That doesn't mean any points are missed by experts who explain how implausible Star Wars imaginary devices are, even giving them every benefit of the doubt involving the remotest possibilities.

I hope someone makes a video splicing Harrison Ford as Indiana Jones facing a Star Wars Storm Trooper who has a "light saber". Ford draws his gun, shoots the Storm Trooper, then sneers, "The fool brought a light saber to a gun fight." (My point being, in case it is missed, that investing magical technology in a short-range weapon is another idiocy on the part of the Star Wars creators.)

And yet people flock to give their money to see such dross. I must be missing something.

Uncle Al said...

Consider a terminated bundle of coaxial paired emitters, one space-like and one time-like. Spacetime is rent asunder as the sheaf of coaxial coherent beams mixes. Like trimeric ketone peroxide explosives, entropy does the heavy lifting. Propagation length is limited by growing decoherence.

The bundled coaxial emitter element is an ambient temperature exciton superconductor Kyber crystal, polished face normal to propagation re ulexite. It is ordered-excreted by midi-chlorian larvae re coral. Dreamland gel spun the first synthetic ordered bundle milligram of
[-C(Ar)=(Ar)C-]n is also [=(Ar)C-C(Ar)=]n

at 46.200278 -122.186667, 18 May 1980, 0032 UTC. "Qualified success"

Lucy M said...

"Brian Clegg said... I think you miss the point, Sabine. Star Wars isn't real science fiction, it's a fairy story, using SF tropes. Jedi are magicians, and a lightsaber is a twinkly magic sword. No more science required."

hey what episode is that ?

Lucy M said...

Sabine says 'As Arthur Clarke put it so aptly, "Any sufficiently advanced technology is indistinguishable from magic.

a brilliant man in a time of multiverse ignorance.

The Universe said...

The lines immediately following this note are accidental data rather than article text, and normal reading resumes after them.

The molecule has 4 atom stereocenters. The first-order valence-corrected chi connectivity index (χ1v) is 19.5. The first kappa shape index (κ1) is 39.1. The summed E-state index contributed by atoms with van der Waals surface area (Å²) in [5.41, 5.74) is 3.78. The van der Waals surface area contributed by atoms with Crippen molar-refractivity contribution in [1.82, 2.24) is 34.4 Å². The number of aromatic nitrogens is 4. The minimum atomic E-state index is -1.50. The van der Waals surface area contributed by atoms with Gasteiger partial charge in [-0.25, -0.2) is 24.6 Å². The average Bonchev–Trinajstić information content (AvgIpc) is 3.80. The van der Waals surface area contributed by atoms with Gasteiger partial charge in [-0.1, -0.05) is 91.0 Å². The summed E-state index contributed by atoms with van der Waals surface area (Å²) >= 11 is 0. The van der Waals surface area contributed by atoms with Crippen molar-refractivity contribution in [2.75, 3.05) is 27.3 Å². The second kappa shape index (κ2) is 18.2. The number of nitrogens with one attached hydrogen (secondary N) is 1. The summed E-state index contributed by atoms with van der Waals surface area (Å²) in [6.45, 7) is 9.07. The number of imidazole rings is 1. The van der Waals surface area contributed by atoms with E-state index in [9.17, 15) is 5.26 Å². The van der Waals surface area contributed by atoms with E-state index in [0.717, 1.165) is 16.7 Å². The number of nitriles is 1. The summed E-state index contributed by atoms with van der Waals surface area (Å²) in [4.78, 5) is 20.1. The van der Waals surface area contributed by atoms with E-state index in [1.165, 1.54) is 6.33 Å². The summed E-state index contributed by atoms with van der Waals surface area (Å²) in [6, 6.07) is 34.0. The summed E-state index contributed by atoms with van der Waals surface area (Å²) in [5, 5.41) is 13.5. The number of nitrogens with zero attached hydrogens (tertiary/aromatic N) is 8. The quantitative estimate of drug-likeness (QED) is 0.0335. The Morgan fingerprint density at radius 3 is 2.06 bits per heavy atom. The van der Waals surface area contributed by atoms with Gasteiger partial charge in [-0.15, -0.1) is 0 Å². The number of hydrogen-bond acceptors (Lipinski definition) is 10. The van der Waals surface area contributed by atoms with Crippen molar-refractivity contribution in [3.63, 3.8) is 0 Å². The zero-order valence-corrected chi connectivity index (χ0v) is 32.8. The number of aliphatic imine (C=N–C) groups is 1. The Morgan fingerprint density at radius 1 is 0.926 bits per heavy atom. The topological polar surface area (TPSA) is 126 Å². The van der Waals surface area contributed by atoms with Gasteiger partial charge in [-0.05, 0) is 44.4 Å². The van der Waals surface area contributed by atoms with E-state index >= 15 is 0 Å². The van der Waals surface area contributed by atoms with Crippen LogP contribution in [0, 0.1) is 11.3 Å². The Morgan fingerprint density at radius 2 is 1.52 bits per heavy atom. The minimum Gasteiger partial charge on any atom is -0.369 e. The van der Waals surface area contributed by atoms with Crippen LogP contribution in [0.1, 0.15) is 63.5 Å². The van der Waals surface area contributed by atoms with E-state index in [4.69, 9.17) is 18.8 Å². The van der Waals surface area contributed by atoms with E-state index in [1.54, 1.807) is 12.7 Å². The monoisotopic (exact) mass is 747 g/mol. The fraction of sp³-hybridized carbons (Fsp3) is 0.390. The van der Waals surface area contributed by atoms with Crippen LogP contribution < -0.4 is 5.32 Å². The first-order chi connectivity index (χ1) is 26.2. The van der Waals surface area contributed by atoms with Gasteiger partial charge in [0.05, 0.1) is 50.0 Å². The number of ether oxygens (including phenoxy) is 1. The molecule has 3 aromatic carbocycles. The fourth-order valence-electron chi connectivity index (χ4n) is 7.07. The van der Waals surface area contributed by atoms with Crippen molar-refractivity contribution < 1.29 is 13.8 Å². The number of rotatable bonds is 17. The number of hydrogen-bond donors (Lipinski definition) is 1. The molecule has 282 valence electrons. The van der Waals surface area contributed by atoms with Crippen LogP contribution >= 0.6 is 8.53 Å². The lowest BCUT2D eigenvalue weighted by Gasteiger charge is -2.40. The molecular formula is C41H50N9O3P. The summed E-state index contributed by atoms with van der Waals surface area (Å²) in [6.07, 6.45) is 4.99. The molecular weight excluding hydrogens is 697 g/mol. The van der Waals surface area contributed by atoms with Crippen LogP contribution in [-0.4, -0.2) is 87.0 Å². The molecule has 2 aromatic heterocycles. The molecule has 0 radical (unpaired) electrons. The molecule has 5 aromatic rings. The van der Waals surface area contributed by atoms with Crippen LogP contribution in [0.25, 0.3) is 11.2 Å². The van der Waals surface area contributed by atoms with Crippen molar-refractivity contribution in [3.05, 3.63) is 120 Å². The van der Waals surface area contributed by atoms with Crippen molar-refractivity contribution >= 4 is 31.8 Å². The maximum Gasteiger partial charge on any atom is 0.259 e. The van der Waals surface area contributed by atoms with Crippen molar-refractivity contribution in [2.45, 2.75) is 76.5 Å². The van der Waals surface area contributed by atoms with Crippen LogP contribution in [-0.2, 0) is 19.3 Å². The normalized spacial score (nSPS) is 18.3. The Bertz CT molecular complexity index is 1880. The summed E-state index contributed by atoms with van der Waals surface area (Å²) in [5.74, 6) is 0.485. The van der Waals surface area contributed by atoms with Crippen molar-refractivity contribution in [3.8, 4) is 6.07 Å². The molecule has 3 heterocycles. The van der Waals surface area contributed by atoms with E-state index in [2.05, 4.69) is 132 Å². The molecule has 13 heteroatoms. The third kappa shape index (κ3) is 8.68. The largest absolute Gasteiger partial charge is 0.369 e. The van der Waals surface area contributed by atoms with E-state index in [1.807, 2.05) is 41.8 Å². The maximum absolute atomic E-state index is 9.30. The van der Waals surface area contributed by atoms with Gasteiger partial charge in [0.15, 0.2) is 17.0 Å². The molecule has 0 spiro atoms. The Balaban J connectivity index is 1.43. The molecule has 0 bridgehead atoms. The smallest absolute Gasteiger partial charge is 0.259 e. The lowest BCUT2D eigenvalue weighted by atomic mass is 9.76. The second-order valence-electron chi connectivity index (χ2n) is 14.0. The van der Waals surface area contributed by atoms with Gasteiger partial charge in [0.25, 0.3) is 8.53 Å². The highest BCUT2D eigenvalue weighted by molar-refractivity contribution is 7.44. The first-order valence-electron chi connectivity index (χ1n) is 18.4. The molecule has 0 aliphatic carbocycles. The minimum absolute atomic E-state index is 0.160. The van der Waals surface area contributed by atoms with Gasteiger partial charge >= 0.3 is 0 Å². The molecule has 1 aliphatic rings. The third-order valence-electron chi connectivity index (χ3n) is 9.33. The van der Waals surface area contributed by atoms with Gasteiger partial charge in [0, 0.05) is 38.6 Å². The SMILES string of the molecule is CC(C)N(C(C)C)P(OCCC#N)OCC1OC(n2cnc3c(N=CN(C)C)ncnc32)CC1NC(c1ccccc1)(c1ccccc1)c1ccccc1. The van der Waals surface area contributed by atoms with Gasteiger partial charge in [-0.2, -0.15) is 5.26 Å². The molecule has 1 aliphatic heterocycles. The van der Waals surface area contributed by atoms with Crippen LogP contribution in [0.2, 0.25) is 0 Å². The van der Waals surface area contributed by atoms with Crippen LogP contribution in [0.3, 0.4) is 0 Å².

Sabine, electric charge isn't "perfectly well defined". If you're motionless with respect to an electron you might claim it has an electric field. But if you move past it, you might then claim it has a magnetic field too. But you didn't create a magnetic field for that electron just because you moved. Instead it has an electromagnetic field.

Sabine Hossenfelder said...


Right. What I said was, to repeat it, the electron has a restframe which is a preferred frame. It is uniquely defined and in this frame it doesn't have a magnetic field component (leaving aside the magnetic moment which is due to the electron not being a point). Besides this, even if you move past the electron, the magnetic field doesn't have a source. Why don't you do some reading about magnetic monopoles first and then come back before claiming that I am the one who is wrong. Best,


Nick M. said...

Uncle Al said,

"Consider a terminated bundle of coaxial paired emitters, one space-like and one time-like. Spacetime is rent asunder as the sheaf of coaxial coherent beams mixes."

Hi Uncle Al,

Is this related to the reason why, in the movie Ghost Busters, it was considered very dangerous for the 'busters' to "mix the streams"?


Shawn Halayka said...

Star Wars spoiler:

In Star Wars VII: The Force Awakens, the bad guy seems to have a sword made from electricity. Sounds like it, looks like it. Not your run of the mill light sabre.

Uncle Al said...

@Nick M,
As you know, Ghostbusters had a jolly romp with Standards & Practices (the censors). Urban Dictionary: crossing swords (NSFW). One wonders why Han Solo did not whip out a Smith & Wesson Mk II Hand Ejector .455 Eley caliber to demonstrate a fundamental boundary condition of lightsabers. First, business:
Magnetic monopoles symmetrize Maxwell's equations.
When you care to send the very best.
Glock - it's only the messenger.
0.48 "Knock, knock."


Andrew Foland said...

Light sabers are gram-scale strangelet rods.

Suppose you could create a meter-long rod of strangelet matter hundreds of of femtometers across. Typically they are themselves charged (allowing electronic manipulation to extend or retract the rope into a coil, sort of like protein folding), surrounded by a plasma. (Hence the glow.)

Such a coil would be effectively indestructible in contact with normal matter (shearing through a solid state lattice, eating up its nuclei).

Fernando said...

Wouldn't it be easier to make a gluons saber?

Paul Walker said...

I enjoyed your article , Sabine. Nice, made me smile.
I feel Nick M is on track, now Jim V, hire the movie "Bedknobs and Broomsticks", its Ms Price would advise you about the "Age of not believing", Uncle Al, don't you go rending usunder our Universes fabric, you leave holes in the air and fairies fall through!
Call it magic if you like, Magic is the name for a trick we don't know the secret to but as to "How does it work", well by the power of the force of course,